In March and April, moreover, the urgency increased to take Port Moresby (and occupying Port Moresby came to be understood as an important preliminary move of Operation FS).[38] Here "Southern Operations" ran into problems with Yamamoto's fixation on "Eastern Operations". The Admiral had agreed to Operation FS only reluctantly. He did not believe that occupying Fiji, Samoa and New Caledonia would prevent America from supplying Australia.[39] He certainly would not have Operation FS take place, as the Navy General Staff wanted to, before he had occupied Midway. Yamamoto set Midway for 4 June. Accordingly, the Navy General Staff had to set Operation FS for 8 July and 18-21 July,[40] one month later. The timing sequence is here important for the extension of war into Papua New Guinea thereafter, especially the timing of the preliminary move to occupy Port Moresby.

Because of the many counter-attacks they had experienced since landing on Rabaul, Salamaua, and Lae, Vice Admiral Inoue, who was in charge of South Seas Force, wanted to take Port Moresby already in April. Swift action was essential. After the bombing of Lae in March, the aircraft-carrier Lexington had returned to Hawaii and only the aircraft-carrier Yorktown, under Admiral Frank Jack Fletcher, was then in the south. Moreover, C Operation, Japan's foray into the Indian Ocean to knock out the British fleet at Colombo on Ceylon, had been completed and the fleet was on its way home. Had then the Japanese carriers been made available for as swift and decisive an occupation of Port Moresby as had been the case for Lae and Salamaua, Inoue might have launched a successful occupation of Port Moresby which was then defended by a militia battalion. However, Inoue had to change his date for the invasion three times,[41] primarily because Yamamoto was neither cooperative nor forthcoming with his aircraft-carriers. When higher strategy changed the date for Port Moresby to the end of May, Yamamoto changed it back to early May. He would, moreover, give Inoue not four, but only two aircraft-carriers. And he would only lend the less experienced aircraft-carriers, which needed training for the Midway operation.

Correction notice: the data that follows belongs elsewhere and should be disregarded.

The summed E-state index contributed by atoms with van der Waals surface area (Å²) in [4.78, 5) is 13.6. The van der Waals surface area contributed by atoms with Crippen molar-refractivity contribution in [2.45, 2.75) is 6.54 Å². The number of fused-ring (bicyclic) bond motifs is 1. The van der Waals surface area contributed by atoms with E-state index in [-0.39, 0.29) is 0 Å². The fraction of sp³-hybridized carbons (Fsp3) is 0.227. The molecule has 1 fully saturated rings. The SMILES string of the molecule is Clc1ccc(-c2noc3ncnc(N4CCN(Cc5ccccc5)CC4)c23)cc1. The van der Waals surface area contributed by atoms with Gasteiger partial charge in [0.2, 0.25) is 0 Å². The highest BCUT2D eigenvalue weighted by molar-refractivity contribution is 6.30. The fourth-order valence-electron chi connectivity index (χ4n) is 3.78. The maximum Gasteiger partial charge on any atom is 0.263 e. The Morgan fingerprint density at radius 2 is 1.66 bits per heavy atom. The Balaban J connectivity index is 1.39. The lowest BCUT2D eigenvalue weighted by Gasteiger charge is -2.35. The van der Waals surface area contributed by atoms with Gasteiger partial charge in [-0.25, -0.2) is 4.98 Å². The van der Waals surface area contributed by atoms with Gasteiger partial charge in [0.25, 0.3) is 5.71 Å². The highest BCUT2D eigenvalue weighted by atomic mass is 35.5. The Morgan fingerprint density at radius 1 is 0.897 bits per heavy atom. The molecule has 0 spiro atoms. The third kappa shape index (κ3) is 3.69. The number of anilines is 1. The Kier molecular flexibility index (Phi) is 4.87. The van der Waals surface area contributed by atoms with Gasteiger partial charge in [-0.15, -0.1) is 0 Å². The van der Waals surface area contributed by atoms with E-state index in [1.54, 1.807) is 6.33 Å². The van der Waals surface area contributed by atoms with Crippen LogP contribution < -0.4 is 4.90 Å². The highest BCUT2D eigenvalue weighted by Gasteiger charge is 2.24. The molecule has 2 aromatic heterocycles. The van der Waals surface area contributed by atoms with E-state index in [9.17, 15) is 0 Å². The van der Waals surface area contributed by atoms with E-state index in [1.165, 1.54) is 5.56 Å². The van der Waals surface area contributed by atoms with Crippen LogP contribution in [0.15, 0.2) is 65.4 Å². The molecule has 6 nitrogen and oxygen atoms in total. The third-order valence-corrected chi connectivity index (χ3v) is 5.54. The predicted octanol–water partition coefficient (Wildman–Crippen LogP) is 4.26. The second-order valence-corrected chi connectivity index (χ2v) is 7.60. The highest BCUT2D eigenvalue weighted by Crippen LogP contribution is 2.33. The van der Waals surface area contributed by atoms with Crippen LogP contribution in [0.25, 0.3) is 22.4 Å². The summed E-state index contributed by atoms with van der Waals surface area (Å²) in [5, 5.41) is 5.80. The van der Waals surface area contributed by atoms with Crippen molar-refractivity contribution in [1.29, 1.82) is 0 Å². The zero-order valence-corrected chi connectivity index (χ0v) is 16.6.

This put tremendous pressure on Inoue, who quickly had to reschedule his plans for Port Moresby from April to late-May and then back again to early-May, because Yamamoto wanted his carriers back by 10 May, preferably intact.[42] The rush and changes cramped Inoue's style and had an adverse impact on the outcome of Operation Port Moresby. The Battle of the Coral Sea ended in a draw between Japan and America, when Japanese forces had to withdraw to Rabaul and Salamaua. It was a setback for Japanese forces.

But the unsuccessful attempt to take Port Moresby by sea did not cancel the operation; it postponed it. Securing Port Moresby in a seaborne invasion was to be tried again at a later date in connection with the FS Operation.

The plan to take Midway

This brings us to the fourth point, the plan to take Midway (in preparation to occupy Hawaii). The Japanese Navy's disastrous defeat in the Battle of Midway on 5 June, where Japan lost the cream of its almighty Combined Fleet, had the most far-reaching consequences for the extension of the war into Papua New Guinea.

After losing four aircraft-carriers, the navy suggested to the army to postpone FS Operation for two months, so that they could examine the situation. But already on 10 July, Operation FS was abandoned.[43] This now left out on a limb the newly created 17th Army.

What to do with 17th Army now that Operation FS was cancelled? Take Port Moresby overland and keep the southernmost front active. Boost morale by restoring feelings of by preparing to take Port Moresby via the Stanley Owen Ranges![44] That became the next rationale and use for Japan's enormous machinery put in place to cut off Australia in a line of containment from Micronesia to Melanesia and Polynesia. And here started the ever-widening war of attrition.